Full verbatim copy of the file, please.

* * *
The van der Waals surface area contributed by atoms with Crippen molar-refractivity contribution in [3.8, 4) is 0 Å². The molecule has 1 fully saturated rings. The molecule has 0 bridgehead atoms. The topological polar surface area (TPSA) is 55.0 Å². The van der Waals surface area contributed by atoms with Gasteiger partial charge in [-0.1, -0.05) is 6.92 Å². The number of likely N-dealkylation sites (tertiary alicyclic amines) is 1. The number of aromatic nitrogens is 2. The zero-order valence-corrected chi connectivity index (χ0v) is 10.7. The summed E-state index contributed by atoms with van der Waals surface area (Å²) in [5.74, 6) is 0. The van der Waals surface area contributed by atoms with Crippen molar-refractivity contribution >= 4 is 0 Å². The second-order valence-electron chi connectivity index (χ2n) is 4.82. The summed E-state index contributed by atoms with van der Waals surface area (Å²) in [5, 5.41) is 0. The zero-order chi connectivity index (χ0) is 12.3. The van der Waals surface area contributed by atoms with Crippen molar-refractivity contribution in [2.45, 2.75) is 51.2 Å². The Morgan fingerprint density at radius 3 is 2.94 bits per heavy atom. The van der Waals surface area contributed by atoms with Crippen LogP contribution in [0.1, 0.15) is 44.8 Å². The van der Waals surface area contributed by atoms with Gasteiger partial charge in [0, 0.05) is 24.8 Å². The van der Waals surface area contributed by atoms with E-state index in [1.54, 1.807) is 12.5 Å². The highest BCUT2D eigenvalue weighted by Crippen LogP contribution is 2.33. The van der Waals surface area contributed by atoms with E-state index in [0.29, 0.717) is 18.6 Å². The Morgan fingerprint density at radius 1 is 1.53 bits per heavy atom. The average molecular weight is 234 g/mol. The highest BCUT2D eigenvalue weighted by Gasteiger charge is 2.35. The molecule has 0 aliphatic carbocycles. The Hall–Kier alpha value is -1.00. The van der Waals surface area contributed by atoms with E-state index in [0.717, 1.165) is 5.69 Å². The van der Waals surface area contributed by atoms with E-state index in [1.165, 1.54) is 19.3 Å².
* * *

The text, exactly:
The van der Waals surface area contributed by atoms with Crippen molar-refractivity contribution in [3.8, 4) is 0 Å². The molecule has 1 fully saturated rings. The molecule has 0 bridgehead atoms. The topological polar surface area (TPSA) is 55.0 Å². The van der Waals surface area contributed by atoms with Gasteiger partial charge in [-0.1, -0.05) is 6.92 Å². The number of likely N-dealkylation sites (tertiary alicyclic amines) is 1. The number of aromatic nitrogens is 2. The zero-order valence-corrected chi connectivity index (χ0v) is 10.7. The summed E-state index contributed by atoms with van der Waals surface area (Å²) in [5.74, 6) is 0. The van der Waals surface area contributed by atoms with Crippen molar-refractivity contribution >= 4 is 0 Å². The second-order valence-electron chi connectivity index (χ2n) is 4.82. The summed E-state index contributed by atoms with van der Waals surface area (Å²) in [5, 5.41) is 0. The zero-order chi connectivity index (χ0) is 12.3. The van der Waals surface area contributed by atoms with Crippen molar-refractivity contribution in [2.45, 2.75) is 51.2 Å². The Morgan fingerprint density at radius 3 is 2.94 bits per heavy atom. The van der Waals surface area contributed by atoms with Crippen LogP contribution in [0.1, 0.15) is 44.8 Å². The van der Waals surface area contributed by atoms with Gasteiger partial charge in [0, 0.05) is 24.8 Å². The van der Waals surface area contributed by atoms with E-state index in [1.54, 1.807) is 12.5 Å². The highest BCUT2D eigenvalue weighted by Crippen LogP contribution is 2.33. The van der Waals surface area contributed by atoms with E-state index in [0.29, 0.717) is 18.6 Å². The Morgan fingerprint density at radius 1 is 1.53 bits per heavy atom. The average molecular weight is 234 g/mol. The highest BCUT2D eigenvalue weighted by Gasteiger charge is 2.35. The molecule has 0 aliphatic carbocycles. The Hall–Kier alpha value is -1.00. The van der Waals surface area contributed by atoms with E-state index in [0.717, 1.165) is 5.69 Å². The van der Waals surface area contributed by atoms with E-state index in [1.165, 1.54) is 19.3 Å².